The decision in B.G. Balmer & Co., Inc. v. Frank Crystal & Co. Inc., et al. sets forth a classic example of “bad leavers” and a complicit new employer. Confidential information concerning clients was copied and given to the new employer. The senior employees, on Company time and using Company facilities, conspired with the new employer to hire the junior employees and solicit existing clients, including the largest and best clients of the Company. Complete indemnification was provided by the new employer to the employees. Personnel files were purloined and not returned upon request. Upon resignation they immediately solicited the company’s largest client and did so using trade secret and confidential information of the Company while disparaging the Company in the process. …
The conduct of the defendants in Balmer provides a roadmap on how not to recruit employees from a competitor and the resulting punitive damages award should be a further deterrent to all bad leavers and their new employers.
Read the full post here.
We previously reported that on June 9, 2015, six federal agencies (“Agencies”) subject to the Dodd-Frank Wall Street Reform and Consumer Protection Act of 2010 (“Act”) issued much-anticipated joint final standards (“Final Standards”) in accordance with Section 342 of the Act for assessing the diversity policies and practices of the entities that they regulate (“Covered Entities”). See our earlier client advisory for an overview of the Final Standards which are divided into five general categories: (i) organizational commitment to diversity and inclusion, (ii) workforce profile and employment practices, (iii) procurement and business practices (or supplier diversity), (iv) practices to promote transparency of organizational diversity and inclusion, and (v) entities’ self-assessment.
The Final Standards were published in the Federal Register and became effective on June 10, 2015. It has now been over a year since the issuance and publication of the joint final standards with little further guidance provided to employers.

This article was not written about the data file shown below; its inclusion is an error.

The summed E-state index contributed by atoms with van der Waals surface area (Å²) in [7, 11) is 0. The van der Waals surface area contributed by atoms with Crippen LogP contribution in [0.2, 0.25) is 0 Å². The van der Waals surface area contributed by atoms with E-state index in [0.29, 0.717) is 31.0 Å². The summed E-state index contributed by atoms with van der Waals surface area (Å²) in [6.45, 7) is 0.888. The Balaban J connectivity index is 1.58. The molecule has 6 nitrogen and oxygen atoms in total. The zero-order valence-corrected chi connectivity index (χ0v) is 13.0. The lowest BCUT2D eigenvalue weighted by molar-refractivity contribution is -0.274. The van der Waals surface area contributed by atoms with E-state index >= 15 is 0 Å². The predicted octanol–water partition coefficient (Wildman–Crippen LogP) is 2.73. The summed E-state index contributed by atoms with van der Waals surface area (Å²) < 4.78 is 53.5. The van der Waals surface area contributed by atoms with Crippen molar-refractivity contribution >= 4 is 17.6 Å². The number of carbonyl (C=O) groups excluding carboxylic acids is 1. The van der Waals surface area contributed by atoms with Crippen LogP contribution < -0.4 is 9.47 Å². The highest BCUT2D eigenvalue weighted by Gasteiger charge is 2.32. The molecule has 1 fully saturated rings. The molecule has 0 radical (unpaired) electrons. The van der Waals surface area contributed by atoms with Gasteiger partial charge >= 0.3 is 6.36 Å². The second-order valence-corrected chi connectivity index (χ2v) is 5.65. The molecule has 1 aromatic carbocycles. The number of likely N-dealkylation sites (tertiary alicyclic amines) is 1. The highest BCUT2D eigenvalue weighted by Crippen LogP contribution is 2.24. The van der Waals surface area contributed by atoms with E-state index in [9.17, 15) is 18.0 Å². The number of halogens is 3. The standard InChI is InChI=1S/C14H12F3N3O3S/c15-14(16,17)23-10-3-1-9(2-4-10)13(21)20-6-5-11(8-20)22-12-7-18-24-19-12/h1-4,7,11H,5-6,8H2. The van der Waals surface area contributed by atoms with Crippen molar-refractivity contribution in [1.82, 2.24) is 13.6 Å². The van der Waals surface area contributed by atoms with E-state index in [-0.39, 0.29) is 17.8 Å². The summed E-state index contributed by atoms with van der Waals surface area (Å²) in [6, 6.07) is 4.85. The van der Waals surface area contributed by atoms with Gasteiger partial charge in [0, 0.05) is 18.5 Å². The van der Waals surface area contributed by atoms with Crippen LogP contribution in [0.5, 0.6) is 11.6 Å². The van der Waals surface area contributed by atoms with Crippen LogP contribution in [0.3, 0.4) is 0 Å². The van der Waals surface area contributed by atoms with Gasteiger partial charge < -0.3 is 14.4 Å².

Just last month, however, a Frequently Asked Questions (“FAQs”) on the Final Standards was issued by the Board of Governors Reserve System, Federal Deposit Insurance Corporation and Office of the Comptroller of the Currency. In the FAQs, the agencies set forth several key points:
- Assessments of regulated entities should be self-assessments.
- It is recommended that self-assessments cover the standards set forth in the Final Standards but can include additional issues as well.
- Self-assessments should be conducted on an annual basis.
- Information concerning a regulated entity’s self-assessment should be voluntarily provided to the Director of the Office of Women and Minority Inclusion of the entity’s primary federal regulator within 90 days of the close of the calendar year.
- Information concerning a regulated entity’s diversity and inclusion efforts should be published on its website or otherwise communicated.
- In terms of defining “diversity”, there is no preclusion in an entity defining it more broadly than including women and minorities.
- Regulated entities’ self-assessments of their diversity policies and practices, and the provision of such assessments to their respective regulators, are voluntary.
The agencies further clarify that an entity’s diversity policies and practices will not be assessed by its primary federal regulator and examinations by regulators will not consider compliance with the Final Standards. Rather, the agencies are relying on the regulated entities to engage in self-assessment. In addition, the agencies state that they will be using the information provided through self-assessments to monitor progress and trends, identify best practices and possibly highlight certain practices or successes anonymously.
While compliance with the Final Standards is not mandatory, many firms are interested in improving their diversity and inclusion efforts and can look to the Final Standards for ways to engage in self-analysis and development. In this vein, employers should consider in what ways they are currently implementing actions envisioned by the Final Standards and what other actions may be taken. Even this exercise can be beneficial. Many employers that go through this analysis identify shortcomings and develop goals and plans for improvement, all of which can go a long way to ultimately increasing diversity.